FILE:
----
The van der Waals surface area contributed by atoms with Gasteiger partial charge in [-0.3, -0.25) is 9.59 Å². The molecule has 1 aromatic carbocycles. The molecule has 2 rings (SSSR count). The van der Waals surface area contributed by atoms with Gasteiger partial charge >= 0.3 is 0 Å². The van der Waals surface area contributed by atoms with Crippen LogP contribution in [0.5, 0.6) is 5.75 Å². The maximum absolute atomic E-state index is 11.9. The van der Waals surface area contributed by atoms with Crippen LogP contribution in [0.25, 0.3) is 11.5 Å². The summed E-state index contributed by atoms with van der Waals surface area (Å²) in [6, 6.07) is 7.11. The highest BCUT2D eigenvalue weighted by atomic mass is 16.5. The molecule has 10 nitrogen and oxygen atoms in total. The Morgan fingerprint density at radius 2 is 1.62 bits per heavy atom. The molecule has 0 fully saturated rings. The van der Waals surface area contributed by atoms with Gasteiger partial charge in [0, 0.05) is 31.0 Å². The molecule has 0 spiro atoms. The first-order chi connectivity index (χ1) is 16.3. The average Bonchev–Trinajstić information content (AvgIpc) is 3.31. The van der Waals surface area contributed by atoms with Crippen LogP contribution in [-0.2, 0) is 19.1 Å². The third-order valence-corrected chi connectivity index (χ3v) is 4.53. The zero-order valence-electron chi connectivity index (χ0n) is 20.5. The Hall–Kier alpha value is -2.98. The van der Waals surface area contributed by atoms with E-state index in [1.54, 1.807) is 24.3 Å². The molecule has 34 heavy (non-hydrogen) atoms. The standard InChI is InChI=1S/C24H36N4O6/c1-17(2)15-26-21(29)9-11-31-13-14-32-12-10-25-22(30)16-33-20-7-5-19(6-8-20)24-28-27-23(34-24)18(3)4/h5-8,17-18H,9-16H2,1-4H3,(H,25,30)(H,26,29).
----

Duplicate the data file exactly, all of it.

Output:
The van der Waals surface area contributed by atoms with Gasteiger partial charge in [-0.3, -0.25) is 9.59 Å². The molecule has 1 aromatic carbocycles. The molecule has 2 rings (SSSR count). The van der Waals surface area contributed by atoms with Gasteiger partial charge >= 0.3 is 0 Å². The van der Waals surface area contributed by atoms with Crippen LogP contribution in [0.5, 0.6) is 5.75 Å². The maximum absolute atomic E-state index is 11.9. The van der Waals surface area contributed by atoms with Crippen LogP contribution in [0.25, 0.3) is 11.5 Å². The summed E-state index contributed by atoms with van der Waals surface area (Å²) in [6, 6.07) is 7.11. The highest BCUT2D eigenvalue weighted by atomic mass is 16.5. The molecule has 10 nitrogen and oxygen atoms in total. The Morgan fingerprint density at radius 2 is 1.62 bits per heavy atom. The molecule has 0 fully saturated rings. The van der Waals surface area contributed by atoms with Gasteiger partial charge in [0, 0.05) is 31.0 Å². The molecule has 0 spiro atoms. The first-order chi connectivity index (χ1) is 16.3. The average Bonchev–Trinajstić information content (AvgIpc) is 3.31. The van der Waals surface area contributed by atoms with Crippen LogP contribution in [-0.2, 0) is 19.1 Å². The third-order valence-corrected chi connectivity index (χ3v) is 4.53. The zero-order valence-electron chi connectivity index (χ0n) is 20.5. The Hall–Kier alpha value is -2.98. The van der Waals surface area contributed by atoms with E-state index in [1.54, 1.807) is 24.3 Å². The molecule has 34 heavy (non-hydrogen) atoms. The standard InChI is InChI=1S/C24H36N4O6/c1-17(2)15-26-21(29)9-11-31-13-14-32-12-10-25-22(30)16-33-20-7-5-19(6-8-20)24-28-27-23(34-24)18(3)4/h5-8,17-18H,9-16H2,1-4H3,(H,25,30)(H,26,29).